I need to cast my vote for the worst psycho-killer. Hannibal Lecter in Red Dragon or Patrick Bateman in American Psycho?
In Hannibal's Favor:
- He's smarter than Bateman. Dr. Lecter is a clever, highly educated psychiatrist. Patrick? I'd say average intelligence at best. The most intellectual conversations we ever hear him carry on are about the merits of mainstream '80s music. Hannibal talks about the nuances of human psychology. Patrick gets excited about facials and business cards. "I need to return some videos."
- He'll not only tear you apart, but he knows just how to use each of your parts in a recipe. He prizes his cookbook collection. That's some creepy shit.
- He's notorious. He gets fan mail, from whack jobs, in the high security looney bin. People get creeped out talking about him. Patrick Bateman? Even his dumbass friends can't remember his name.
- Since Patrick is the poster child for unreliable narrators, we're not even sure whether he committed his crimes.
- What kind of Epic Badass drones on and on about designer clothes and personal care products?
|Do you like Huey Lewis & the news?|
On Patrick's Behalf:
- He claims to have killed 20, maybe 40 people -- he's lost count. Hannibal can't claim half that many. Amateur.
- You've gotta admire a dude who knows how to use power tools.
- O.K., we've established the fact that these whack-jobs prey on their own species, but what kind of sick son of a bitch attacks a guy's dog?
- Red Dragon was essentially a quiet read for me -- a traditional thriller with some sick twists thrown in. American Psycho had me screaming WHAT THE FUCK!?! on a semi-regular basis.
- Bateman and his dumb friends are practically indistinguishable yuppie clones -- when Patrick's friends meet him, they often confuse him with someone else. That happens all the time in their circles. This provides GREAT camouflage.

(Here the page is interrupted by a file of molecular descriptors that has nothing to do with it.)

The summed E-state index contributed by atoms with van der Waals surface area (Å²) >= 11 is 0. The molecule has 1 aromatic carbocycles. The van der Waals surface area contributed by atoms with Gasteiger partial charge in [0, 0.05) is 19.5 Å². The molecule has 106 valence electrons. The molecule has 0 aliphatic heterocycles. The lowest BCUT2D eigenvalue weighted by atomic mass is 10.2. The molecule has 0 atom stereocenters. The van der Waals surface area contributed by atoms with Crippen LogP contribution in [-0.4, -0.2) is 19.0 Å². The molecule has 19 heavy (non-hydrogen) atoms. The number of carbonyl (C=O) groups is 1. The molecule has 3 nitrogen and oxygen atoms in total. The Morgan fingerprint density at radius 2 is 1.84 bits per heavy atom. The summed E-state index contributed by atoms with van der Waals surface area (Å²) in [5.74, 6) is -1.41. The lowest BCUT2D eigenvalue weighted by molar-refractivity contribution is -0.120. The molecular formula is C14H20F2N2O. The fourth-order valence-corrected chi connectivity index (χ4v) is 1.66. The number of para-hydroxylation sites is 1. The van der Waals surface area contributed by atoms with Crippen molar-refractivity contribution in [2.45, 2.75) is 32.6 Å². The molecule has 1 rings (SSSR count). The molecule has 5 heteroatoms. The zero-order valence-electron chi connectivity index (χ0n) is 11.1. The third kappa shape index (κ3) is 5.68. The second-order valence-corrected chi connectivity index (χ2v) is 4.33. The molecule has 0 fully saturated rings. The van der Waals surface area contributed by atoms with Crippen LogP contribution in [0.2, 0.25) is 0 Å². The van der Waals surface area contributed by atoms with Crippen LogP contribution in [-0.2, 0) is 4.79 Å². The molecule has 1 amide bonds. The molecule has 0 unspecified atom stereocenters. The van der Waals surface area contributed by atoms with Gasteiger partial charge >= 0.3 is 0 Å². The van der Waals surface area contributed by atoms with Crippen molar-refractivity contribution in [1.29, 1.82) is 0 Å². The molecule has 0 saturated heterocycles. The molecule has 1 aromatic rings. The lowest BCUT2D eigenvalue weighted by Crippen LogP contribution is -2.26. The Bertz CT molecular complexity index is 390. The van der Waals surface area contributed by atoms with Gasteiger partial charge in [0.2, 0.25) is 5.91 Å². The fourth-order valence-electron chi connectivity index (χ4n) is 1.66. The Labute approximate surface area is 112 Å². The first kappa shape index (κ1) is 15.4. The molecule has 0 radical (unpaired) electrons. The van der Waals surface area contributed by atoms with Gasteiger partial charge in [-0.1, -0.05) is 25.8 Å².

- Hannibal represents a distinct kind of psychopath who's rare in our society. Patrick is a kind of everyman anti-hero. He reflects many shades of evil, from having a severed head in his fridge to simply being a shallow, misogynistic prick. So in a sense, he represents a lot of people. If that doesn't keep you up at night, I don't know what will.
Based on the fact that he won my list-duel by a nose, especially on the merits of #4 (and maybe #6), I'm going with Patrick Bateman. Check back at The Estella Society on Oct. 31 to see who wins the final vote.
Great post! I'd go with Bateman (just barely too) because he blends in more. Like you said, Lecter's notorious, but Bateman blends into the crowd, making him even scarier.ReplyDelete
The funniest scene in the movie, for me, was his meeting his lawyer after that long angst-ridden confession of all his crimes. His own lawyer had him confused with someone else, of course, and thought he'd called in this bogus confession to prank Patrick Bateman.Delete
"Patrick Bateman is such a DORK -- the idea of his actually killing someone ... but otherwise it was amusing."
Apparently Bateman was so dull and anonymous no one would suspect him of a crime even if he turned himself in. I guess someone like that could get away with anything.
YES! Bateman outranks Lecter. I love it.ReplyDelete
As for the open endedness of the film, I'm always of the school of thought that what is on screen (or on the page) is what is on screen. If Harron wanted to give a clear-cut answer, then she would've. I'm not sure if there is one defining interpretation.
So, who the hell knows. But I do think it's one hell of a wild ride getting there. Love American Psycho.
And thanks for the commentary link, glad you were able to use that marvelous word haha!
I don't really think there is a "correct" interpretation here, and it kind of works on both levels simultaneously. Does that make sense?Delete
You're welcome for the link. Thanks for introducing "bangarang" to my lexicon.